Saturday, November 13, 2010

Gandhi's Jewish Problem

Obama Loves Gandhi: Another Mendacious Delusion


Taking a break from nursing, I spent a little while reading through Martin Peretz's blog about Obama in India and the passionate comments from his stable of very knowledgeable readers. Our President, ever-ready to invoke the names of great historical figures in order to inflate his own standing, naturally called on Gandhi, whom it turns out isn't on every Indian's top ten list. Since I'm in a lousy mood, very impatient with Obama these days and always happy to deflate the unexamined reputations of great men, herewith is what George Orwell had to say about Gandhi's Final Solution to the Jewish Problem:

In relation to the late war, one question that every pacifist had a clear obligation to answer was: "What about the Jews? Are you prepared to see them exterminated? If not, how do you propose to save them without resorting to war?" I must say that I have never heard, from any Western pacifist, an honest answer to this question, though I have heard plenty of evasions, usually of the "you're another" type. But it so happens that Gandhi was asked a somewhat similar question in 1938 and that his answer is on record in Mr. Louis Fischer's Gandhi and Stalin. According to Mr. Fischer, Gandhi's view was that the German Jews ought to commit collective suicide, which "would have aroused the world and the people of Germany to Hitler's violence." After the war he justified himself: the Jews had been killed anyway, and might as well have died significantly. One has the impression that this attitude staggered even so warm an admirer as Mr. Fischer, but Gandhi was merely being honest. If you are not prepared to take life, you must often be prepared for lives to be lost in some other way. When, in 1942, he urged non-violent resistance against a Japanese invasion, he was ready to admit that it might cost several million deaths.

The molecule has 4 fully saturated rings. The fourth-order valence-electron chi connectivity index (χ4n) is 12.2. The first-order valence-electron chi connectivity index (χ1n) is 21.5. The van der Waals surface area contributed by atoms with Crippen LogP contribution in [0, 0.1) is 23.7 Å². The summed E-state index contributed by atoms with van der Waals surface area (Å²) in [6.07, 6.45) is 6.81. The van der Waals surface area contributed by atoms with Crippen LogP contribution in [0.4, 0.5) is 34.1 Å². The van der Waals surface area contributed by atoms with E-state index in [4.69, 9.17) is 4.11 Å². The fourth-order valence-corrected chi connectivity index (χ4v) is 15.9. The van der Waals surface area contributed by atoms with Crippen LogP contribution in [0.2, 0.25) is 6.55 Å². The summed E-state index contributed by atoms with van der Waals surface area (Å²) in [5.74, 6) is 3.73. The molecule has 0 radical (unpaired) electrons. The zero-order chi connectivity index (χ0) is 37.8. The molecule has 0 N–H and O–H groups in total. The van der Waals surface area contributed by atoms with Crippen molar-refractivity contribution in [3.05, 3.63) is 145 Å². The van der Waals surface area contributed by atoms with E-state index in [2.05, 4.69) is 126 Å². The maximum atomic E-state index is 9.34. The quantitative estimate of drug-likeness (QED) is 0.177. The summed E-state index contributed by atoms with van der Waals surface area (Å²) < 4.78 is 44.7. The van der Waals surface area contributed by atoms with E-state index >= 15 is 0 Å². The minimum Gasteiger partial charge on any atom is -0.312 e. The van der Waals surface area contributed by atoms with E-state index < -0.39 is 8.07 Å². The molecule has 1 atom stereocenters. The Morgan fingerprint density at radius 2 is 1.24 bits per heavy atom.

And this is Martin Buber's open letter questioning Gandhi on his assertion that the Jews should not build a state in Palestine because, "Palestine belongs to the Arabs.":

What do you mean by saying a land belongs to a population? Evidently you do not intend only to describe a state of affairs by your formula, but to declare a certain right. You obviously mean to say that a people, being settled on the land, has so absolute a claim to that land that whoever settles on it without the permission of this people has committed a robbery. But by what means did the Arabs attain the right of ownership in Palestine? Surely by conquest, and in fact a conquest with intent to settle. You therefore admit that as a result their settlement gives them exclusive right of possession; whereas the subsequent conquests of the Mamelukes and the Turks, which were conquests with a view to domination, not to settlement, do not constitute such a right in your opinion, but leave the earlier conquerors in rightful ownership. Thus settlement by conquest justifies for you, a right of ownership of Palestine; whereas a settlement such as the Jewish — the methods of which, it is true, though not always doing full justice to Arab ways of life, were even in the most objectionable cases far removed from those of conquest — does not justify in your opinion any participation in this right of possession. These are the consequences which result from your axiomatic statement that a land belongs to its population. In an epoch when nations are migrating you would first support the right of ownership of the nation that is threatened with dispossession or extermination; but were this once achieved, you would be compelled, not at once, but after a suitable number of generations had elapsed, to admit that the land "belongs" to the usurper. . . 

1 comment:

  1. And if this logic is continued, the Jews are now the rightful owners of "Palestine" according to Gandhi.

    ReplyDelete

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